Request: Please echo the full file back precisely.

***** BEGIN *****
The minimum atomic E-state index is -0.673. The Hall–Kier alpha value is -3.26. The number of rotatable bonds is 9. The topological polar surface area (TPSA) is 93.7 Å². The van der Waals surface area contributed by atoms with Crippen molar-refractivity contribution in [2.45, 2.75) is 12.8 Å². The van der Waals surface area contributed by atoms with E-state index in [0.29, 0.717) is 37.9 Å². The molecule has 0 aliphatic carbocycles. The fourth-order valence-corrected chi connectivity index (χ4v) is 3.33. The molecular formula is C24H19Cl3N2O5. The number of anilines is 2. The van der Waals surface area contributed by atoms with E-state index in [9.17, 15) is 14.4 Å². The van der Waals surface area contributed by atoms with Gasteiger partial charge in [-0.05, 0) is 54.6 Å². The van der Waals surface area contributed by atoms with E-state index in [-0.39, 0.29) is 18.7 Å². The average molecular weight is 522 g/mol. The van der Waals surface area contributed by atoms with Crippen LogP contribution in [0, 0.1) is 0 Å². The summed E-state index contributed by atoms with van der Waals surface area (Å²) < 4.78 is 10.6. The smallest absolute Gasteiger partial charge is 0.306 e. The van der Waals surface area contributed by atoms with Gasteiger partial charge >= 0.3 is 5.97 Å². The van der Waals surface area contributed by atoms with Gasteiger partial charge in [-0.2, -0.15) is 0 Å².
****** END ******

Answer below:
The minimum atomic E-state index is -0.673. The Hall–Kier alpha value is -3.26. The number of rotatable bonds is 9. The topological polar surface area (TPSA) is 93.7 Å². The van der Waals surface area contributed by atoms with Crippen molar-refractivity contribution in [2.45, 2.75) is 12.8 Å². The van der Waals surface area contributed by atoms with E-state index in [0.29, 0.717) is 37.9 Å². The molecule has 0 aliphatic carbocycles. The fourth-order valence-corrected chi connectivity index (χ4v) is 3.33. The molecular formula is C24H19Cl3N2O5. The number of anilines is 2. The van der Waals surface area contributed by atoms with E-state index in [9.17, 15) is 14.4 Å². The van der Waals surface area contributed by atoms with Gasteiger partial charge in [-0.05, 0) is 54.6 Å². The van der Waals surface area contributed by atoms with E-state index in [-0.39, 0.29) is 18.7 Å². The average molecular weight is 522 g/mol. The van der Waals surface area contributed by atoms with Crippen LogP contribution in [0, 0.1) is 0 Å². The summed E-state index contributed by atoms with van der Waals surface area (Å²) < 4.78 is 10.6. The smallest absolute Gasteiger partial charge is 0.306 e. The van der Waals surface area contributed by atoms with Gasteiger partial charge >= 0.3 is 5.97 Å². The van der Waals surface area contributed by atoms with Gasteiger partial charge in [-0.2, -0.15) is 0 Å².